As we head into the 2020s, it’s an exciting time for energy. A deeper level of climate consciousness has led to crucial changes in populations’ attitudes and thinking around how we power our lives – adapting to a new set of energy standards has become essential.
It’s also driving innovation in energy technology, leading to the rise of a number of emerging technologies designed to support the global energy transition in new ways. From domestic solar and wind generation, to leaps forward in recycling and aeroplane fuel, here are five new energy ideas in the 2020s pipeline.
Miniature turbines for your garden
Think of a wind farm and you might think of giant structures located in remote, windswept areas, but that’s quickly changing.
IceWind is developing residential wind turbines that use the same generator-principal as large-scale wind farms, just on a much smaller scale. A set of three outer and three inner vertical blades rotate when the wind passes through them, providing spinning mechanical energy that passes through the generator and is converted to electricity.
Constructed from durable stainless steel, carbon fibre and aluminium, the CW1000 model can handle wind speeds of up to 134 miles per hour. To ensure they’re fit for domestic use, the units are adapted to have a maximum height of just over 3 metres and make less than 40 decibels of noise – roughly equivalent to quiet conversation.
The Icelandic company says it aims to decentralise and democratise energy generation by making wind power accessible to people anywhere in the world.
Expanding solar to cover more surfaces
As solar technology becomes more widespread and easier to implement, more communities are turning to a prosumer approach and generating their own power.
Roof panels to date have been the most common way to domestically capture and convert rays, but Solecco is taking it a step further, offering solar roof tiles. These work in the same way as roof panels, using photovoltaic cells made of silicon to convert sunlight into electricity. But by covering more surface area, entire roofs can be used to generate solar energy, rather than single panels.
Environmental Street Furniture takes it a step further by bringing small scale solar generation into many aspects of the urban environment such as smart benches, rubbish bins, and solar lighting in green spaces. This opens up opportunities for powering cities, including incorporating charging stations and network connectivity, which in turn enables social power sharing.
Global recycling rates currently sit at approximately 18%, indicating there are still further steps to take in ensuring single-use products are eliminated.
Plastic is a major target in the war on disposal, and for good reason. By 2015, the world had produced over seven billion tonnes of plastic. Greenology is tackling this by harnessing a process called pyrolysis to turn plastic into power. By heating waste at a very high temperature without oxygen, the plastic is breaks down without combusting.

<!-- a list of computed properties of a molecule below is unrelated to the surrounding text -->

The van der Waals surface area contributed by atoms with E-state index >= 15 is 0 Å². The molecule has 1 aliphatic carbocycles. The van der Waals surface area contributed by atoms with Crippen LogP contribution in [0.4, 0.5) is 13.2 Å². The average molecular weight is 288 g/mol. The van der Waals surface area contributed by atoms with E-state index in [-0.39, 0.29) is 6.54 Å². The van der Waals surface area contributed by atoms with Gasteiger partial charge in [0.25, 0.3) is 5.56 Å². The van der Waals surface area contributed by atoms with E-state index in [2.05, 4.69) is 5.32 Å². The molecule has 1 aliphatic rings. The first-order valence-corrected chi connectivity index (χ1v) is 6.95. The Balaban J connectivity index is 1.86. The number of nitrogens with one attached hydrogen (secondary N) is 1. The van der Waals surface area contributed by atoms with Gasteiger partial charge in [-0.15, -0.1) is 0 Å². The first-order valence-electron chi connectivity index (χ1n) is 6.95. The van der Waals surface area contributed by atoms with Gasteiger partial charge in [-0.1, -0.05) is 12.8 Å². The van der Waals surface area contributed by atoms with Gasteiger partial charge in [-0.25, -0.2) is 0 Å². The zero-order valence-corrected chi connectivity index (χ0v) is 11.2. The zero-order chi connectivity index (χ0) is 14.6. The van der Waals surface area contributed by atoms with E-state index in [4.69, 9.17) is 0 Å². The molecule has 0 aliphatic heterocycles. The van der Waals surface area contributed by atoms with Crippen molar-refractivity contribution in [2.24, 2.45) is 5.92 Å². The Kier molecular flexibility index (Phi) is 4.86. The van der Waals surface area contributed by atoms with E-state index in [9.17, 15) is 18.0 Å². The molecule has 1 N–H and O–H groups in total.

This process produces bio-oils, which can be used to create biofuels. The benefits of this innovative approach to waste are twofold: not only can plastic be repurposed, which minimises the lasting impact single-use plastic has on the planet, but the creation of biofuel offers a power source for everything from transport to generating electricity.
Storing heat for the home
Decarbonising heating is one of the global challenges yet to have a clear answer. Pumped Heat Ltd (PHL) is developing a potential solution with its heat battery technology. The company has found a solution that enables its devices to charge up and store electricity during ‘off-peak’ hours (when electricity is at its cheapest) and then use this energy to generate heating and hot water for homes as it is required. As the grid continues to decarbonise, and as renewable power becomes cheaper and more accessible, the electricity used to charge these units will approach zero carbon content.
The heat battery technology utilises vacuum insulation, losing 10 times less heat than a conventional night storage heater. In contrast, air sourced heat pumps (a more commonly used type of heat pump), operate in real time when a home needs heating. They take water at its delivery temperature (which can be very cold, during the winter months) and heat it using electricity available at that time. Pumped Heat’s storage system instead ensures there is always heat available, maintaining a consistent temperature for hot water or central heating, rather than just when there is an excess of electricity.
The company claims the benefit of using a heat battery system is that it is cheaper than an oil or LPG boiler, in a world where renewable electricity production, both domestic and on a national level, is only set to increase.
As some of the most fossil fuel-reliant industries in the world, travel and transport are actively seeking alternative and more sustainable ways to keep them powered in long run.
Velocys aims to do this using waste. The company is developing sustainable fuels for aviation and heavy goods transport, using the Fischer-Tropsch method of gasifying waste. This involves turning waste materials – such as domestic refuse and woody waste – into clean jet fuel using a catalytic chemical reaction, where synthesis gases (carbon monoxide and hydrogen) are converted into liquid hydrocarbons that can then be used for fuel.
Not only does this make use of waste products that could have ended up in landfill, but it produces much cleaner fuels, that emit less particle matter and harmful pollutants into the atmosphere.
As we enter a new decade of invention, the world is focusing on more sustainable alternatives to power our lives, and these innovative solutions to current environmental issues will continue to inspire creativity.